70s Fashion Trend for Women: Flared Legs, Disco and Platforms
by Tina Boomerina (Christina Gregoire)
If you love the retro 70s style, look for high-waisted trousers or jeans with flared legs. Play around with pantsuits and long jumpsuits. Discover your inner disco diva with glam, glitter, metallics, and rhinestones. (You might even want to buy vintage.) And, remember that most seventies styles look best with platform clogs, Candies-style sandals, or disco (platform) shoes.
The woman who said you can't wear a trend if you wore it the first time around is wrong, wrong, wrong. You just need to make a few adjustments here and there, so that everything looks proportional.
However, you should give your retro outfits your own twist. You're not going into a time warp, and I doubt you're going to be creating a period costume for a movie that's set in the olden days of bean bag chairs and Pong.
And, as with the 60s, the 70s was a decade with several cute trends... and you can mix and match all of them together or mix and match vintage (or vintage-inspired) items with your current clothes and accessories. So, if you missed the 70s, I'm sorry. If you were there, keep reading for a bit of nostalgia.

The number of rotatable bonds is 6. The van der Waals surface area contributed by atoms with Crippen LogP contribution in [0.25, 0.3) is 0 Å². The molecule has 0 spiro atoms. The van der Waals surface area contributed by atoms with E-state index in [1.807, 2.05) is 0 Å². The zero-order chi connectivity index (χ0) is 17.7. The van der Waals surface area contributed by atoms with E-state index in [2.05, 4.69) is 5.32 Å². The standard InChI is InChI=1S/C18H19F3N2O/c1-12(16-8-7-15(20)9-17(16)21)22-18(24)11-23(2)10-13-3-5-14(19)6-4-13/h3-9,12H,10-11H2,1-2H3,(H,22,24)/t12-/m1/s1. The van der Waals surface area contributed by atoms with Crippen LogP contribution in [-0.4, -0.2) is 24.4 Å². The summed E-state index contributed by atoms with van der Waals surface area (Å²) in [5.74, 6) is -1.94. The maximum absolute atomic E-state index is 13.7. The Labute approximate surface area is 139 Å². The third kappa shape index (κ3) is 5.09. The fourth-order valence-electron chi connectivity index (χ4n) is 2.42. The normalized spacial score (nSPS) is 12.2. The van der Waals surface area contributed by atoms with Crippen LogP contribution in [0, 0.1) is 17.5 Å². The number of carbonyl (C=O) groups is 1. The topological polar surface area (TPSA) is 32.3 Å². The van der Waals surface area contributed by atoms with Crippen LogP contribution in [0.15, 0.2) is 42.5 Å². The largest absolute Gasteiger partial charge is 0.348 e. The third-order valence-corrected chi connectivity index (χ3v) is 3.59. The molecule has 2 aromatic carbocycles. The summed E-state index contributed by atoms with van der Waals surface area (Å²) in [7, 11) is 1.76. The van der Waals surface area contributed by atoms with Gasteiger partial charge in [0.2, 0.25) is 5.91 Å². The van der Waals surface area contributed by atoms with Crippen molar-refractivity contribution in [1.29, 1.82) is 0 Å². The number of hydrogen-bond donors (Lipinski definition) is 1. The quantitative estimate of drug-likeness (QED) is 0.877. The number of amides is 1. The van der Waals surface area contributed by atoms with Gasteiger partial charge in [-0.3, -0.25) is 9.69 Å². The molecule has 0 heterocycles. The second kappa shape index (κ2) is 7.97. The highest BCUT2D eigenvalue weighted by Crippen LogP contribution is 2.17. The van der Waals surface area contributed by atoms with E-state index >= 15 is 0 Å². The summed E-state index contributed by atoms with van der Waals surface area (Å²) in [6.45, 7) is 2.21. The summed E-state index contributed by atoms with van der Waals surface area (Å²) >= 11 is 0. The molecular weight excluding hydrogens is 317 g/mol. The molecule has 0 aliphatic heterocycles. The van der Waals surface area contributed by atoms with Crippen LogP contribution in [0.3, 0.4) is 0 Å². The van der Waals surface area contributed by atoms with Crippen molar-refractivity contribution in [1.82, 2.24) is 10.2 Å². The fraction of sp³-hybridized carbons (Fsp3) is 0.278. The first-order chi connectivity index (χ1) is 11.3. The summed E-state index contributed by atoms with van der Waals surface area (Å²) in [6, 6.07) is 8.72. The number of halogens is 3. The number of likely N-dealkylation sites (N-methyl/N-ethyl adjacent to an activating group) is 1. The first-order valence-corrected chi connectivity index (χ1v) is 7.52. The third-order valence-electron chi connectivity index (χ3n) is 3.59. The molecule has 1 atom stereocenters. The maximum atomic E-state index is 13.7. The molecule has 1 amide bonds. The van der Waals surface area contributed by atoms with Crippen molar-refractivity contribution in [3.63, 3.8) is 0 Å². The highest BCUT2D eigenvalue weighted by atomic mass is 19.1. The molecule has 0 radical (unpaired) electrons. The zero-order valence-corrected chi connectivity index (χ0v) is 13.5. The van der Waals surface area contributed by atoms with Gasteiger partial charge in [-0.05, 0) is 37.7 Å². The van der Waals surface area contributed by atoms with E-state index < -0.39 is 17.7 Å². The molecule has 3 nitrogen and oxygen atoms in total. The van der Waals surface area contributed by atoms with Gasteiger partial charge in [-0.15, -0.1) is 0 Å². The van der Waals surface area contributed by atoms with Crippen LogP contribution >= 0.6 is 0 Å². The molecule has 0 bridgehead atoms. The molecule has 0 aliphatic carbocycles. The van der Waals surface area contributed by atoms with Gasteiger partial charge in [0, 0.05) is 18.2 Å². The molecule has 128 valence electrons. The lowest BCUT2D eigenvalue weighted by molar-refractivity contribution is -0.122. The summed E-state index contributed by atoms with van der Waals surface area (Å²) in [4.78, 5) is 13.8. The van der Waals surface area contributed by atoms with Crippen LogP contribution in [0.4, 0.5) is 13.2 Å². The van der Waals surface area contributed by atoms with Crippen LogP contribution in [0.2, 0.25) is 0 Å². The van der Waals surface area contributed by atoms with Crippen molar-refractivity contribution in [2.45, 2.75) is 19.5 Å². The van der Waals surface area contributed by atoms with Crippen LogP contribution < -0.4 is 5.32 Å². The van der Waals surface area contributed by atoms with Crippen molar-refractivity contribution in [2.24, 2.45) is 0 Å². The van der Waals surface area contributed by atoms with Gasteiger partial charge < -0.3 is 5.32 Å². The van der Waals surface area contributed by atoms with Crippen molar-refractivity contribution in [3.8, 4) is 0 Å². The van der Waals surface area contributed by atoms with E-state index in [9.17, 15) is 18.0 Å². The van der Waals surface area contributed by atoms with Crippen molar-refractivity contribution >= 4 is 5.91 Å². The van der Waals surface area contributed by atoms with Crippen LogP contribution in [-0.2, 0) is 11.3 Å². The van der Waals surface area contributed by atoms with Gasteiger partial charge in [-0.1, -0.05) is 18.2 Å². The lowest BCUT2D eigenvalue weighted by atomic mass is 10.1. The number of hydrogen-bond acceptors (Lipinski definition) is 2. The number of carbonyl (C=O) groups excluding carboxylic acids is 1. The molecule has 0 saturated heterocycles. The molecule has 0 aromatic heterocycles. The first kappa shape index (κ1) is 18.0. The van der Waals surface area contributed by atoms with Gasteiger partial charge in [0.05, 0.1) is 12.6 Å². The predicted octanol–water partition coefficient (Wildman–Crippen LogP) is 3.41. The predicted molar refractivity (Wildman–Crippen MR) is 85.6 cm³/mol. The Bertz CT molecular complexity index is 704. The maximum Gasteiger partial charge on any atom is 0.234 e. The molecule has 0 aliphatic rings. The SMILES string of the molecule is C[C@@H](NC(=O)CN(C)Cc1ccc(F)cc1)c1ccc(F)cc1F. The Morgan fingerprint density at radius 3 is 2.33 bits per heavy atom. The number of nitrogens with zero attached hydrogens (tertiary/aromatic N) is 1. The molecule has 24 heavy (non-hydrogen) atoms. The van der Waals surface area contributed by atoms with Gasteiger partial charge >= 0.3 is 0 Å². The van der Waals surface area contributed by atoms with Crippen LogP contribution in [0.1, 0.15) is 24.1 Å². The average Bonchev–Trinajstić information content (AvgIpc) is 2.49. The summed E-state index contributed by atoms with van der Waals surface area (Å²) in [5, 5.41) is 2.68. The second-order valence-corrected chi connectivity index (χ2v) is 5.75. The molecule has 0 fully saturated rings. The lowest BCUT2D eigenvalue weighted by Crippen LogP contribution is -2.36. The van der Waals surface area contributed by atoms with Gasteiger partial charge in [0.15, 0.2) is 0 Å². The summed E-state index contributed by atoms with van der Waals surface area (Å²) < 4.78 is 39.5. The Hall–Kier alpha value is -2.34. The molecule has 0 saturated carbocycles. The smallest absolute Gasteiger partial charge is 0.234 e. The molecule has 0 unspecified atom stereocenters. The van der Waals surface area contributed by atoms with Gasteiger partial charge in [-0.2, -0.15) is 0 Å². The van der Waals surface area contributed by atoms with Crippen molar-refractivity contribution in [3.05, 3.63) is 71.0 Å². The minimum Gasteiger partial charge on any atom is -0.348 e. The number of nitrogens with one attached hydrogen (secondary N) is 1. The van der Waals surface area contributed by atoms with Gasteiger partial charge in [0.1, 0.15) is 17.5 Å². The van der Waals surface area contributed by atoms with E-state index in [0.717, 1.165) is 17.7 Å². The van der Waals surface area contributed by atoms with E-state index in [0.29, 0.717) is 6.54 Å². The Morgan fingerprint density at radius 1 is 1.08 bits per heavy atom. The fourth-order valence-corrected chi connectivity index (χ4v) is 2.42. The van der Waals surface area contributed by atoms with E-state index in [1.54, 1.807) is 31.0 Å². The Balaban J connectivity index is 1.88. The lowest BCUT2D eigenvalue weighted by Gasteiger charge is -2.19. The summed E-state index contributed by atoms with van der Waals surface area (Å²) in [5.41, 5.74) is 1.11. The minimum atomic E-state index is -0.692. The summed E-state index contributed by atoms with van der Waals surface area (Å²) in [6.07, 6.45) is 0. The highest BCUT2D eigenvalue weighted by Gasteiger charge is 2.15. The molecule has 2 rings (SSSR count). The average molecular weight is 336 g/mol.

Miniskirts and Midi Skirts in the Early 70s
As I remember it, the early 70s were a hippie hangover, in every sense of the word. And, all of us easily-bored, trendy Boomer Chicks were starting to figure out that guys in shaggy bellbottoms were not as much fun as men in suits… because guys in suits usually had a little cash from their straight jobs.
Up until about 1972, fashion was coming at Baby Boomer girls from one of two directions:
- London Mod: minis, midis, maxis, and hot pants
- California Hippie: cheap, ethnic, homemade, and whatever-feels-good-do-it clothing
Women's Fashion History of the Early Seventies
I lived on the West Coast (and in Hawaii) during the early seventies, so my memories will not include what you (or your friends or your parents) wore if you lived on the East Coast, in the UK, in Australia, or... in Alabama. If you want to add anything, leave a message at the bottom of the page.
- Miniskirts were usually made of denim or non-stretch cotton fabric.
- Mini dresses had swirly, Pucci-like prints.
- Miniskirts were worn under long maxi-coats. The coats were left unbuttoned to show the leg in a sexy yin/yang effect, heightened by knee-high boots to match the skirt or coat.
- Midi skirts sometimes took the form of unflattering gaucho pants, however the accompanying gaucho hats were hot.
- Many midi skirts and dresses were patchwork. Sometimes the patchwork was made of different pieces of old denim.
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